From Goodreads: Emmeline Thistle, a dirt-scratcher’s daughter, has escaped death twice-first, on the night she was born, and second, on the day her entire village was swept away by flood. Left with nothing and no one, Emmeline discovers her rare and mysterious ability-she can churn milk into chocolate, a delicacy more precious than gold.
Suddenly, the most unwanted girl in Anglund finds herself desired by all. But Emmeline only wants one-Owen Oak, a dairyman’s son, whose slow smiles and lingering glances once tempted her to believe she might someday be loved for herself. But others will stop at nothing to use her gift for their own gains-no matter what the cost to Emmeline.
Magic and romance entwine in this fantastical world where true love and chocolate conquer all.
This novel is a masterpiece. A beautiful fairytale that is a must read. It’s so well written, so absorbing, that I had a very hard time disengaging; it permeated my thoughts and dreams for many a day afterward—it’s that good.
I am really glad I read this novel, and equally as glad that the synopsis you see above is the true one that reflects the great writing of the story. Originally the synopsis on all major book sites (except Netgalley, which is where I first came across this novel) stated this: “Emmeline Thistle has always had a mysterious bond with cows, beginning on the night of her birth, when the local bovines saved the infant cast aside to die in the forest. But Emmeline was unaware that this bond has also given her a magical ability to transform milk into chocolate, a very valuable gift in a kingdom where chocolate is more rare and more precious than gold or jewels…” And that’s as much as I’m going to quote. Honestly, that synopsis made me not want to read this book—it seemed more of a joke than a true fairytale, and hence, I am very glad it was changed. If you check out Goodreads, you’ll see some reviews that make fun of this original synopsis, and rightfully so… it just sounds… dumb. Thus, I am very happy that most major book sites have now gotten the new/real synopsis up on their site, save Barnes and Nobel, which still states the original… So, if you’re one of the ones who saw the original synopsis and laughed, like me, then rest assured, this book is so much better than it was originally made out to be, and the new synopsis now reflects that.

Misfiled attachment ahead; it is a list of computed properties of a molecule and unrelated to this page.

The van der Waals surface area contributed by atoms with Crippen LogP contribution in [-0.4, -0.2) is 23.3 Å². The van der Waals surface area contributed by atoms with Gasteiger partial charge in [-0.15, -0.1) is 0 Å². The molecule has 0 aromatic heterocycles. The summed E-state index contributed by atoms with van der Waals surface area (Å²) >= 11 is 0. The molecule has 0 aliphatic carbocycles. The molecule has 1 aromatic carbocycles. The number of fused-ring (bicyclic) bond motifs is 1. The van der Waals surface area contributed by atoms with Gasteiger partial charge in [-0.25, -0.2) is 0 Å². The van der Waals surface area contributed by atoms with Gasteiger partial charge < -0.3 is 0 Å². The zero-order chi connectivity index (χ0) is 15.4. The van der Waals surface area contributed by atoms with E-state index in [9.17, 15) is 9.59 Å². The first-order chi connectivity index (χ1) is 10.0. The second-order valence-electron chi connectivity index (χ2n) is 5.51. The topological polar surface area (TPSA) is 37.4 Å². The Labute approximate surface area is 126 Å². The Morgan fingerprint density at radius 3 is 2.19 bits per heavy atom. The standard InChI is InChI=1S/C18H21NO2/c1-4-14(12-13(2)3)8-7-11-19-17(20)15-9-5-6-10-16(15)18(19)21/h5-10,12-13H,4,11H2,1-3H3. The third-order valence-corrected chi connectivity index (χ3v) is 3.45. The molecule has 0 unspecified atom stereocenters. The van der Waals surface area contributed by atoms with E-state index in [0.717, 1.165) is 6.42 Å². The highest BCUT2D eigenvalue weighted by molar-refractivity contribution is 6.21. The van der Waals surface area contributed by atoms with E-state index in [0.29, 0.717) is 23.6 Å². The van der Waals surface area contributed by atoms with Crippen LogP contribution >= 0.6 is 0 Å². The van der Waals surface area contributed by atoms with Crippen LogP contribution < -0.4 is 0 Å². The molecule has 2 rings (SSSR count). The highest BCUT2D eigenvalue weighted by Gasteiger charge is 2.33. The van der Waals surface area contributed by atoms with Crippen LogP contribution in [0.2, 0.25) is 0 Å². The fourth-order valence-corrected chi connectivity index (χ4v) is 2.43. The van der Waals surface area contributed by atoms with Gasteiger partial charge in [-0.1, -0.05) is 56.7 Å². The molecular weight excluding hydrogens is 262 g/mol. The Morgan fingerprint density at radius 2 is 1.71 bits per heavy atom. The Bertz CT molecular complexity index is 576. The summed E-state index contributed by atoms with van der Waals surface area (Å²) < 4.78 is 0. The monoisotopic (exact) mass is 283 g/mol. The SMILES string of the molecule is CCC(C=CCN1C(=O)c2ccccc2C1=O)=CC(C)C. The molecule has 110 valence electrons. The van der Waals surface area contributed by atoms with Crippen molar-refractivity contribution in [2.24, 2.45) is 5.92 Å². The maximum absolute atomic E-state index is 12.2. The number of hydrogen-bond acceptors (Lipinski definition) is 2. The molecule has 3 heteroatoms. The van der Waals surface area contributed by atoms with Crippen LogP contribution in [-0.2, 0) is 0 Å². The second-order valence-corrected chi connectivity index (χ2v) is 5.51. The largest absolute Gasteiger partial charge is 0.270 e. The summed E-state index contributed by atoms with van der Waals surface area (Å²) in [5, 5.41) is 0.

I fell in love with this story almost immediately. Emmeline is a true heroine; she is an all around great person who looks adversity in the face and refuses to give up. She’s very strong, even though her foot is curled and people look down on her with extreme disgust. But not only does this novel have a strong heroine, it is also has a strong hero and some amazing morals. This novel deals with racism, slavery, self-respect and self-esteem, honesty, forgiveness, understanding, greed, and optimism, to name a few, and it’s such an uplifting read, even though some of what happens within the story isn’t necessarily cheery. But, like all fairytales, it has a happy ending that truly makes the reader smile, and Emmeline’s influence on those around her, and the world in general, is astounding. Thus, I think this is a great novel for both young and older generations, and I’d love to see this made into a movie. It’s such a great book, and a must read. Five stars.
Bloomsbury Children’s Books has been extremely gracious is allowing me to read and ARC of this novel, via Netgalley, prior to its release on August 21, 2012.